Around half a million immigrants flooded into the state of Victoria in the decade following the discovery of gold there in 1851.
From 1846 to 1855, Victoria's population swelled from around 33,000 to 347,305, and the state suddenly accounted for nearly one in every two people in Australia.
The largest numbers of immigrants come from Britain, Ireland, the United States, China and Germany.
The gold rush affected many communities in Ticino, Poschiavo in canton Graubünden and Valtellina and Piedmont in Italy. The Australian discoveries were seen as an opportunity to escape from the poverty, hunger and economic depression gripping alpine regions and neighbouring areas.
Among those profiting from the gold rush were Hamburg ship owners who transported thousands to Victoria.
In Switzerland, agents for these shipping companies focussed their recruitment on Ticino where there were no laws regulating emigration. They promised a comfortable voyage and the chance to make a fortune.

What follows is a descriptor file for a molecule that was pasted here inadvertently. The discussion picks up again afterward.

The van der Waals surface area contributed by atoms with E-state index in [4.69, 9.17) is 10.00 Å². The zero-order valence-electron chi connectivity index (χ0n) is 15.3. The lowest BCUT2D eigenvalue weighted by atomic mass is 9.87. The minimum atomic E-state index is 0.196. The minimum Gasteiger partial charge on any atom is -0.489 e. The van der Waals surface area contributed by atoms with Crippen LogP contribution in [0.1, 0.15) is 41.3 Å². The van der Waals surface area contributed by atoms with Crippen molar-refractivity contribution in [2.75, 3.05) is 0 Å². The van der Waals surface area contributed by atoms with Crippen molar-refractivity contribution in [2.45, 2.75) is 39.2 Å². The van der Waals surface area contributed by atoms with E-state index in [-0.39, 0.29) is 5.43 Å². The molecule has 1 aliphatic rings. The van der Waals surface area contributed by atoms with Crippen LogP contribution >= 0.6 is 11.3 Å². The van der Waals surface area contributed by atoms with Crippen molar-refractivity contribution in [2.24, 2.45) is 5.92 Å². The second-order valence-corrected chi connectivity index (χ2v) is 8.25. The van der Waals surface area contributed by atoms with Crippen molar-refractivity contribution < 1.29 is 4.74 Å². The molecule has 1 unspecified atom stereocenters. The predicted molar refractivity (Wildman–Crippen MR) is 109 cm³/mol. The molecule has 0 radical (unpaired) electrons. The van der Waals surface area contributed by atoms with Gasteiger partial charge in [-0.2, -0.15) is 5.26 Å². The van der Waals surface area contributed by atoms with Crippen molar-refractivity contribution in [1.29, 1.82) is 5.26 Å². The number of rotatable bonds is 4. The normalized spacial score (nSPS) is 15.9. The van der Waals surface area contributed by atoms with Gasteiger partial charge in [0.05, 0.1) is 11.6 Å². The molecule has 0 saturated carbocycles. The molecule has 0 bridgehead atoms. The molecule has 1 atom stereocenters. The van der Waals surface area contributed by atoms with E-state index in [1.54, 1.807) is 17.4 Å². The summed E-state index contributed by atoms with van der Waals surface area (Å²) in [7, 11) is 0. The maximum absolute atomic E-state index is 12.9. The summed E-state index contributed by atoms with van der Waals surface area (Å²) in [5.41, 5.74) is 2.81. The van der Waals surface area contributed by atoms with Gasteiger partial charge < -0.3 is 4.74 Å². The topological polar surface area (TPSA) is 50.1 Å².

Between 1853 and 1855, some 2,000 Ticinesi, mainly young men from the Locarno and Valle Maggia areas as well as Val Verzasca, set sail for Australia. In the Maggia district alone, there were 464 departures, accounting for no less than 13 per cent of the population.
Almost all of these emigrants had to borrow money to pay for the passage.
Bendigo and BallaratThis content was published on May 4, 2009 - 15:04
The emigrants flocked to the small towns north of Melbourne, including Bendigo, Ballarat and Daylesford. Italian speakers from Lombardy, Piedmont and southern Switzerland formed one of the largest immigrant communities in the region.
It was soon clear, however, that the gold rush was almost over, contrary to the blandishments of the shipping agencies.
Some Ticinesi made their fortunes in Australia and rose to prominence in politics. Others who stayed on, accepting hardship and a modest standard of living. The majority, however, returned home empty-handed, with large debts to pay off, or moved on to California.
On the other hand, the flow of migrants from the Poschiavo valley continued over several decades. After 1862, when Britain granted more extensive rights to foreigners living in Australia, some immigrants from Poschiavo managed to buy land and settle permanently.
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